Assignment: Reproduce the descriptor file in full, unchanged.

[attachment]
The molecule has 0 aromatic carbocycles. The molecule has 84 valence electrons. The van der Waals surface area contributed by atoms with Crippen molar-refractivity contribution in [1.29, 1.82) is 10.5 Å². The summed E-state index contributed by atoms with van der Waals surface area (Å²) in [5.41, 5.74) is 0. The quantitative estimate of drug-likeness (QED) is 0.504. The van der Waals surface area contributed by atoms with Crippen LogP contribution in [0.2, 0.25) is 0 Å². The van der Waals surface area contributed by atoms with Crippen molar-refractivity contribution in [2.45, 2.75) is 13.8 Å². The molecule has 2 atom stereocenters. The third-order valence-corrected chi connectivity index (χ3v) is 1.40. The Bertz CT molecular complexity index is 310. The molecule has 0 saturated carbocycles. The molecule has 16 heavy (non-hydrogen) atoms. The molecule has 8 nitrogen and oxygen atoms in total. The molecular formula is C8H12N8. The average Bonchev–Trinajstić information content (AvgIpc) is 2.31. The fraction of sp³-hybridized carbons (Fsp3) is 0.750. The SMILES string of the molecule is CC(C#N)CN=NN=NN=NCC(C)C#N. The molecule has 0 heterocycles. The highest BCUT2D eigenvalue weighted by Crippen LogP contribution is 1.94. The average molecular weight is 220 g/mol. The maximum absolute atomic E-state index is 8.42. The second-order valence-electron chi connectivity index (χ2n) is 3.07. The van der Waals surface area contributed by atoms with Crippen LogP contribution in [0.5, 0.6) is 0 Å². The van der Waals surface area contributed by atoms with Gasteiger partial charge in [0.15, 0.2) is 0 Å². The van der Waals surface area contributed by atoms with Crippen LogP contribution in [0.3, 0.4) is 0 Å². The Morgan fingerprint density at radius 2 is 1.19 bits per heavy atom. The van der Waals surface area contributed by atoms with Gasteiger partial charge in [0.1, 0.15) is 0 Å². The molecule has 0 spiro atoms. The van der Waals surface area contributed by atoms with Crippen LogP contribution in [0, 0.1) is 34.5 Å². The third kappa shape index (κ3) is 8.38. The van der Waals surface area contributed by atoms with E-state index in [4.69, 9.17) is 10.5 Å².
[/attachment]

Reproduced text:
The molecule has 0 aromatic carbocycles. The molecule has 84 valence electrons. The van der Waals surface area contributed by atoms with Crippen molar-refractivity contribution in [1.29, 1.82) is 10.5 Å². The summed E-state index contributed by atoms with van der Waals surface area (Å²) in [5.41, 5.74) is 0. The quantitative estimate of drug-likeness (QED) is 0.504. The van der Waals surface area contributed by atoms with Crippen LogP contribution in [0.2, 0.25) is 0 Å². The van der Waals surface area contributed by atoms with Crippen molar-refractivity contribution in [2.45, 2.75) is 13.8 Å². The molecule has 2 atom stereocenters. The third-order valence-corrected chi connectivity index (χ3v) is 1.40. The Bertz CT molecular complexity index is 310. The molecule has 0 saturated carbocycles. The molecule has 16 heavy (non-hydrogen) atoms. The molecule has 8 nitrogen and oxygen atoms in total. The molecular formula is C8H12N8. The average Bonchev–Trinajstić information content (AvgIpc) is 2.31. The fraction of sp³-hybridized carbons (Fsp3) is 0.750. The SMILES string of the molecule is CC(C#N)CN=NN=NN=NCC(C)C#N. The molecule has 0 heterocycles. The highest BCUT2D eigenvalue weighted by Crippen LogP contribution is 1.94. The average molecular weight is 220 g/mol. The maximum absolute atomic E-state index is 8.42. The second-order valence-electron chi connectivity index (χ2n) is 3.07. The van der Waals surface area contributed by atoms with Crippen LogP contribution in [0.5, 0.6) is 0 Å². The van der Waals surface area contributed by atoms with Gasteiger partial charge in [0.15, 0.2) is 0 Å². The van der Waals surface area contributed by atoms with Crippen LogP contribution in [0.3, 0.4) is 0 Å². The Morgan fingerprint density at radius 2 is 1.19 bits per heavy atom. The van der Waals surface area contributed by atoms with Gasteiger partial charge in [0.1, 0.15) is 0 Å². The molecule has 0 spiro atoms. The van der Waals surface area contributed by atoms with Crippen LogP contribution in [0, 0.1) is 34.5 Å². The third kappa shape index (κ3) is 8.38. The van der Waals surface area contributed by atoms with E-state index in [4.69, 9.17) is 10.5 Å².